Discussion Starter #8
@Richard_G insurance here in British Columbia does the same thing of offering fair market value, we have to wait til the investigation is done, but with the oil streaks down the oil filter housing after Midas did the oil change and the mechanic even spilt oil all over the top of the engine, hopefully they'll get to the bottom of this. My partner thinks it could be a blessing in disguise and that everything happens for a reason; he wants to get another 97 Range Rover since he loves his old one, and @Symes this is the same vehicle you thought could have a slipped liner, oddly enough the last actual mechanic (who was a service manager at the Land Rover here in Vancouver) to take a look at the source of the knocking said it could be either a wrist pin or possible slipped liner, couldn't tell without taking engine out and that he was going to look for a short block, guess that won't be needed now anymore.
 

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1999 P38 vogue
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146 Posts
Hope you get a satisfactory response thru insurance company and as you already know don't get 1st P38 you see ---- find a well looked after one otherwise take mechanic classes ---- P38 not a friend to people when not cared for 🙄 At least no one injured ---- am sure there's a P38 out there waiting for you 👍😎
 

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1995-2002 Range Rover P38A
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492 Posts
a friend of mine nearly lost his rover after washing the engine, a piece of the lining on the firewall socked with degreaser and oil fell off and landed on his cat. by the time he got home he could smell something, opened the bonnet and the piece of insulation was on fire. he said if he walked away he would have lost it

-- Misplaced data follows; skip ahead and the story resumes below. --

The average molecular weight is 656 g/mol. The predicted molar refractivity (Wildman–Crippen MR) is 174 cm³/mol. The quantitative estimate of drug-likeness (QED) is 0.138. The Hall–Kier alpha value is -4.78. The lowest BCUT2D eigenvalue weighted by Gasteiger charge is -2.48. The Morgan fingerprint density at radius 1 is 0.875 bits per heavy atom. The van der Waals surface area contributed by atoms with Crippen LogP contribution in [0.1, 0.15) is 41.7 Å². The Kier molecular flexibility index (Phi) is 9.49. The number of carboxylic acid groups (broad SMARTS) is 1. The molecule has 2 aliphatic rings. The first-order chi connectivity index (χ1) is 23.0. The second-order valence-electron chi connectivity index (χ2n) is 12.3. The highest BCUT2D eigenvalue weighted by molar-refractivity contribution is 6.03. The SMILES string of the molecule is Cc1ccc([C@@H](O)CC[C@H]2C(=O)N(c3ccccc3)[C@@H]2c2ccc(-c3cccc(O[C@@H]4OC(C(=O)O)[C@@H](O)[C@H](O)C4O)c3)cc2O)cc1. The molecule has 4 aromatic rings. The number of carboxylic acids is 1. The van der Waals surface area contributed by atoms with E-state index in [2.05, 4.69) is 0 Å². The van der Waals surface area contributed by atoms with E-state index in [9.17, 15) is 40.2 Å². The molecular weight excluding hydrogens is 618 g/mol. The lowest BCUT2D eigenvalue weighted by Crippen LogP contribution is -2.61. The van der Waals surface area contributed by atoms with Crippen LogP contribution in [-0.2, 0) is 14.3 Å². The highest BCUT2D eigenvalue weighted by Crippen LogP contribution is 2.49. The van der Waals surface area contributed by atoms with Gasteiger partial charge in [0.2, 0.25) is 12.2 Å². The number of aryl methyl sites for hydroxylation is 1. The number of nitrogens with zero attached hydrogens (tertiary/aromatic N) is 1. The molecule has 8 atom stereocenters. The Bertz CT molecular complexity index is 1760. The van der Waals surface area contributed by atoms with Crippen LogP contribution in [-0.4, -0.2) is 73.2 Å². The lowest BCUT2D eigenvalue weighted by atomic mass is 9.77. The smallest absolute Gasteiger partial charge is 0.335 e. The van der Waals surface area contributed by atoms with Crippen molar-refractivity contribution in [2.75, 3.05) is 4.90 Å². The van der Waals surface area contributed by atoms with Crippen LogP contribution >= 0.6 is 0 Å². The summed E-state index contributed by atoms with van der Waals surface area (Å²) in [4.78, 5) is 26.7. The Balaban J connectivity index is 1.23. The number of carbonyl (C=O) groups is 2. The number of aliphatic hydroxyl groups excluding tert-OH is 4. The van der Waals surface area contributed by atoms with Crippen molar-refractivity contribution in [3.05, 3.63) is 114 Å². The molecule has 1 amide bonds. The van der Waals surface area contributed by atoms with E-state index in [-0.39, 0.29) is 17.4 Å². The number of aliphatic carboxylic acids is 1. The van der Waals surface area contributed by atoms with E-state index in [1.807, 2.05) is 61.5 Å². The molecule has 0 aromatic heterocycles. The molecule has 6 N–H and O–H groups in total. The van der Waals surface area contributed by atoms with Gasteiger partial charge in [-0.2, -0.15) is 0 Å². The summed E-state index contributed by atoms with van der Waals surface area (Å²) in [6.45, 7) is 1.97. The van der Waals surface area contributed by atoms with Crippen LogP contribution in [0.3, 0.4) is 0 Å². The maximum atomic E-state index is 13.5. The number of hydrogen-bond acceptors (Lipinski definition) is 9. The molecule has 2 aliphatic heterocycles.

sorry for the loss.
 

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Glad no-one hurt and your partner walked away. If things happen for a reason maybe the message is to try a different car :)
I've just made a mental note to cover up those bits of fraying heat shield under my bonnet/ car body
 
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1997 Range Rover 4.0 SE
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47 Posts
Discussion Starter #12
So nearly after a month, we've replaced the Rover with a 2006 Supercharged L322, so far so good we hope. Fire investigator wants to know if the HVAC pump was replaced along with the engine or if it's original. Now we're wondering how could they have determined the fire's point of origin to the HVAC pump, and furthermore; would that be plausible for the HVAC pump to cause the fire? Looking for thoughts and opinions please and as always, much appreciated.
 

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I assume you mean the air conditioning compressor? If so, did the air con work? If it didn't it's always possible that someone had shorted the connection to the pressure switch (or the switch had failed but they normally fail open ciscuit not short circuit) so it was running when there was insufficient refrigerant in the system. Can't think of any other way it would get hot enough to start a fire.
 

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1995-2002 Range Rover P38A